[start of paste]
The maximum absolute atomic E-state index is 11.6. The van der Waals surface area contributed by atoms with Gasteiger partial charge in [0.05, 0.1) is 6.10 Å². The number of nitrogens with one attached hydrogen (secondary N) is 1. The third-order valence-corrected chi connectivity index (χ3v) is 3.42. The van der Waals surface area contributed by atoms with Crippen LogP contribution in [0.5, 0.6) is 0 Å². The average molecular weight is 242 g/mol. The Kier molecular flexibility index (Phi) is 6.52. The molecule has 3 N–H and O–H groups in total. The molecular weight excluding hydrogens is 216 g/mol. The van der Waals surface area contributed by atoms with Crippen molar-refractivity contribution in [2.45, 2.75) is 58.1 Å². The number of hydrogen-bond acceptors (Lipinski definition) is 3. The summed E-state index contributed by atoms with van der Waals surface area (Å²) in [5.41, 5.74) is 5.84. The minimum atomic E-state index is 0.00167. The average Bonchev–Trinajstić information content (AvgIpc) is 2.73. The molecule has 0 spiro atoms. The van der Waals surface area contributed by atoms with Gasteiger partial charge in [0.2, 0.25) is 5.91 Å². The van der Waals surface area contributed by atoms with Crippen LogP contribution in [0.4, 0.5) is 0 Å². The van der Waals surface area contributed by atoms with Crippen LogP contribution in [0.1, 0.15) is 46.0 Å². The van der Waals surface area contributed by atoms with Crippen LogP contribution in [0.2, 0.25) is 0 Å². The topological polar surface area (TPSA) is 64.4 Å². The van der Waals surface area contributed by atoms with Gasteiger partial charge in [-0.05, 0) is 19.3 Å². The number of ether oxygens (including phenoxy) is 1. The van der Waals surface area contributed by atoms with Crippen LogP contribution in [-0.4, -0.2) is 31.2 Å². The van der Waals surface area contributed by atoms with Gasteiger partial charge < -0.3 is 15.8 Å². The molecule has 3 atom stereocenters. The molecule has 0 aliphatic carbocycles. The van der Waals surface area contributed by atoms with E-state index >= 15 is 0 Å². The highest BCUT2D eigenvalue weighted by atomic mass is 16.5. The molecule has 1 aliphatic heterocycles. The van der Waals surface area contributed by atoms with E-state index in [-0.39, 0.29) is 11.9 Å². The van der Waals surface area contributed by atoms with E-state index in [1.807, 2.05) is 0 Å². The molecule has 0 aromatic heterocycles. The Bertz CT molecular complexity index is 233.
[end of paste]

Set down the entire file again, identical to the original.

The maximum absolute atomic E-state index is 11.6. The van der Waals surface area contributed by atoms with Gasteiger partial charge in [0.05, 0.1) is 6.10 Å². The number of nitrogens with one attached hydrogen (secondary N) is 1. The third-order valence-corrected chi connectivity index (χ3v) is 3.42. The van der Waals surface area contributed by atoms with Crippen LogP contribution in [0.5, 0.6) is 0 Å². The average molecular weight is 242 g/mol. The Kier molecular flexibility index (Phi) is 6.52. The molecule has 3 N–H and O–H groups in total. The molecular weight excluding hydrogens is 216 g/mol. The van der Waals surface area contributed by atoms with Crippen molar-refractivity contribution in [2.45, 2.75) is 58.1 Å². The number of hydrogen-bond acceptors (Lipinski definition) is 3. The summed E-state index contributed by atoms with van der Waals surface area (Å²) in [5.41, 5.74) is 5.84. The minimum atomic E-state index is 0.00167. The average Bonchev–Trinajstić information content (AvgIpc) is 2.73. The molecule has 0 spiro atoms. The van der Waals surface area contributed by atoms with Gasteiger partial charge in [0.2, 0.25) is 5.91 Å². The van der Waals surface area contributed by atoms with Crippen LogP contribution in [0.4, 0.5) is 0 Å². The van der Waals surface area contributed by atoms with Crippen LogP contribution in [0.1, 0.15) is 46.0 Å². The van der Waals surface area contributed by atoms with Crippen LogP contribution in [0.2, 0.25) is 0 Å². The topological polar surface area (TPSA) is 64.4 Å². The van der Waals surface area contributed by atoms with Gasteiger partial charge in [-0.05, 0) is 19.3 Å². The number of ether oxygens (including phenoxy) is 1. The van der Waals surface area contributed by atoms with Crippen LogP contribution in [-0.4, -0.2) is 31.2 Å². The van der Waals surface area contributed by atoms with Gasteiger partial charge < -0.3 is 15.8 Å². The molecule has 3 atom stereocenters. The molecule has 0 aliphatic carbocycles. The van der Waals surface area contributed by atoms with E-state index >= 15 is 0 Å². The highest BCUT2D eigenvalue weighted by atomic mass is 16.5. The molecule has 1 aliphatic heterocycles. The van der Waals surface area contributed by atoms with E-state index in [-0.39, 0.29) is 11.9 Å². The van der Waals surface area contributed by atoms with E-state index in [1.807, 2.05) is 0 Å². The molecule has 0 aromatic heterocycles. The Bertz CT molecular complexity index is 233.